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Tiny "Crow-Cams" Capture Tool Use in Wild Birds

Scott Norris
for National Geographic News
October 4, 2007
 
Ultralight video cameras fastened to the tail feathers of crows have shown the birds to be versatile tool-users in the wild.

The first-of-its-kind study reveals that wild New Caledonian crows use a greater variety of tools and foraging techniques than had previously been thought, researchers say.

So far, research on captive birds has demonstrated the species' remarkable cognitive and tool-making abilities.

And field studies of remnants left by tool-making birds—such as leaves that had been bitten into strips to serve as probes—had also suggested that tool use is common in wild populations.

But researchers had few direct observations of crows making and using tools in a natural setting, due to the difficulty of actually watching their behavior in the birds' dense forest habitat.

New Caledonian crows live in mountainous forests on islands in the South Pacific. In the wild the species is highly sensitive to disturbance by human observers.

A research team led by Christian Rutz of the University of Oxford in England solved this problem by mounting tiny cameras on the tails of individual birds.

The 13-gram (0.5-ounce) cameras—slightly heavier than two U.S. quarters—provide the closest thing yet to a bird's-eye view of behavior in a natural setting.

"The lens is pushed forward through the central tail feathers and peeks through the bird's legs," Rutz said. "You have a shot showing part of the crow's belly and whatever appears in front of the bird."

Rutz and colleagues describe their bird-mounted video cameras in this week's edition of the journal Science.

Unexpected Behaviors

Although their pilot study was intended primarily as a demonstration of the new technology, the researchers gained important new information about the crows' life in the wild.

"With seven hours of video [from 12 individual crows] we made more new discoveries than in hundreds of hours of field observations," Rutz said.

Researchers already knew that the crows "fish" for beetle larvae in dead wood with tools made from sticks or leaves.

Video footage showed that the crows also forage extensively on the ground, using a previously unreported type of tool—stalks of grass—to turn over loose material in search of insects.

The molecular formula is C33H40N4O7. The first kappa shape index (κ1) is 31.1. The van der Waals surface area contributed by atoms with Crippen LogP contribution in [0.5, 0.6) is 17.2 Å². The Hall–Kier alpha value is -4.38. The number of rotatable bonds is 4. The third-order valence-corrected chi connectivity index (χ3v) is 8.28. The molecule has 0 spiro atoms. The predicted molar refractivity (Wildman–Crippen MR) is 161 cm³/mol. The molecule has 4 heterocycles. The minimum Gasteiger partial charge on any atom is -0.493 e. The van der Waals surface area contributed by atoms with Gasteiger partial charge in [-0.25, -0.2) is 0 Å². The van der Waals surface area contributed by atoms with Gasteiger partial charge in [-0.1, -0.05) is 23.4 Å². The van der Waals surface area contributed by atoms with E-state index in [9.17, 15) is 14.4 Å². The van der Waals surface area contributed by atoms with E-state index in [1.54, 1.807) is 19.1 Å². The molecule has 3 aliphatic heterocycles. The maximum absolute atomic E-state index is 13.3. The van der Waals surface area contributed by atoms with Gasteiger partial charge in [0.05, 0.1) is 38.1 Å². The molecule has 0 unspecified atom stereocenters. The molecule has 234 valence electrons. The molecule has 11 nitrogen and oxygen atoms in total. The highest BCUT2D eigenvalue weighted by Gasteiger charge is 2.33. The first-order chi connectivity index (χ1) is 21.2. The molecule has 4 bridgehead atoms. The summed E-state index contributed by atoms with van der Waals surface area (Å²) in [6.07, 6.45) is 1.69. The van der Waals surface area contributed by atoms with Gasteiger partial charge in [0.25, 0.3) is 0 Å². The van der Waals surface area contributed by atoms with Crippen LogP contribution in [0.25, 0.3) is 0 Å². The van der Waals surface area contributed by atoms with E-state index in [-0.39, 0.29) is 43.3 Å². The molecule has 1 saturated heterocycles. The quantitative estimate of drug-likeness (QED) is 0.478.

"The fact that they use tools on the ground shows that the niche they exploit with their tool use is much larger than previously thought," Rutz said.

Another discovery was that the crows did not always use whatever stick or stem was close by to serve as a foraging tool.

In one instance, Rutz said, a favored tool was used over a prolonged period of time and carried in flight from one location to another.

Smaller Crittercams

Each crow-mounted camera contained a radio beacon that allowed researchers to track the bird's location during and after filming and to eventually retrieve the camera.

Testing on captive crows proved that the units could be easily carried and did not affect the birds' behavior, Rutz said.

Researcher and filmmaker Greg Marshall is a pioneer in the use of animal-mounted video for research and the inventor of National Geographic's Crittercam.

(National Geographic News is part of the National Geographic Society.)

"This is the first application of one of these systems in wild birds for research purposes," Marshall said.

"These guys have pushed the frontier in terms of identifying interesting research questions that can be addressed [through animal-mounted video] over fairly short periods of time."

Because battery weight is a major constraint in ultralight video systems, Marshall noted, cameras on birds cannot currently be deployed for periods of days or weeks.

In the crow study, the cameras were set to begin filming 48 hours after they were installed. The devices captured footage for 30 to 60 minutes before losing power.

But Marshall and Rutz said that lighter and longer-lasting systems can be expected with improvements in technology.

"Very soon it will be possible to capture footage from really small species," Rutz said.

"I'm confident that in the next five years or so this will take off and become one of the standard techniques in field ornithology."

Bird expert John Rotenberry at the University of California Riverside said that "for birds large enough to support the hardware, this is a pretty promising system."

Unfortunately, he added, video tracking remains far out of reach for his own work on sparrows and other songbirds.

"[The system] will need to get down to around 300 to 600 milligrams [0.01 to 0.02 ounce] before I get to use it," Rotenberry said.

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